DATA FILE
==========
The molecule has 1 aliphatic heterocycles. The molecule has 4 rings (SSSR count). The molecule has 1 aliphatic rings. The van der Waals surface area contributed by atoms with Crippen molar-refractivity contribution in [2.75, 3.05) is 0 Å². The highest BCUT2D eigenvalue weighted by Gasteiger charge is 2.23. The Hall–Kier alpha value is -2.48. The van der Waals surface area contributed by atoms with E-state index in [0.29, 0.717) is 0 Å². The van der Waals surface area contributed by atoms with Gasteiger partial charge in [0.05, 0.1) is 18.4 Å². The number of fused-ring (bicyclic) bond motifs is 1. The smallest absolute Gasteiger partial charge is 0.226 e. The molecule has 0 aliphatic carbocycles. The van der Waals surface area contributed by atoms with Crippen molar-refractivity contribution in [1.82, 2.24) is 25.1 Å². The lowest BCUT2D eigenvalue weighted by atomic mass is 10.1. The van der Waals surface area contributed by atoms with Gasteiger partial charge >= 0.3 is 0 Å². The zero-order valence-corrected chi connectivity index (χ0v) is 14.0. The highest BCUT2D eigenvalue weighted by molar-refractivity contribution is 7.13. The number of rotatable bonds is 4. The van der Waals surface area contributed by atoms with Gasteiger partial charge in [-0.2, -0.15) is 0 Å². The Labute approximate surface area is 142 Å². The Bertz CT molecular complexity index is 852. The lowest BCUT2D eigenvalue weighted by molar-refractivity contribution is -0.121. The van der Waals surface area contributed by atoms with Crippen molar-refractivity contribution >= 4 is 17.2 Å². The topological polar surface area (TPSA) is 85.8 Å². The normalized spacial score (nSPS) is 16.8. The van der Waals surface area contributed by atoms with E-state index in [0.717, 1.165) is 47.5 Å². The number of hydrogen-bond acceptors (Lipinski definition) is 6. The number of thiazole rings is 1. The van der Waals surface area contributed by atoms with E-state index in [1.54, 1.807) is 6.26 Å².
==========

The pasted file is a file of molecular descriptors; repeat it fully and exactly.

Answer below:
The molecule has 1 aliphatic heterocycles. The molecule has 4 rings (SSSR count). The molecule has 1 aliphatic rings. The van der Waals surface area contributed by atoms with Crippen molar-refractivity contribution in [2.75, 3.05) is 0 Å². The highest BCUT2D eigenvalue weighted by Gasteiger charge is 2.23. The Hall–Kier alpha value is -2.48. The van der Waals surface area contributed by atoms with E-state index in [0.29, 0.717) is 0 Å². The van der Waals surface area contributed by atoms with Gasteiger partial charge in [0.05, 0.1) is 18.4 Å². The number of fused-ring (bicyclic) bond motifs is 1. The smallest absolute Gasteiger partial charge is 0.226 e. The molecule has 0 aliphatic carbocycles. The van der Waals surface area contributed by atoms with Crippen molar-refractivity contribution in [1.82, 2.24) is 25.1 Å². The lowest BCUT2D eigenvalue weighted by atomic mass is 10.1. The van der Waals surface area contributed by atoms with Gasteiger partial charge >= 0.3 is 0 Å². The zero-order valence-corrected chi connectivity index (χ0v) is 14.0. The highest BCUT2D eigenvalue weighted by molar-refractivity contribution is 7.13. The number of rotatable bonds is 4. The van der Waals surface area contributed by atoms with Gasteiger partial charge in [-0.2, -0.15) is 0 Å². The Labute approximate surface area is 142 Å². The Bertz CT molecular complexity index is 852. The lowest BCUT2D eigenvalue weighted by molar-refractivity contribution is -0.121. The van der Waals surface area contributed by atoms with Crippen molar-refractivity contribution >= 4 is 17.2 Å². The topological polar surface area (TPSA) is 85.8 Å². The normalized spacial score (nSPS) is 16.8. The van der Waals surface area contributed by atoms with E-state index in [0.717, 1.165) is 47.5 Å². The number of hydrogen-bond acceptors (Lipinski definition) is 6. The number of thiazole rings is 1. The van der Waals surface area contributed by atoms with E-state index in [1.54, 1.807) is 6.26 Å².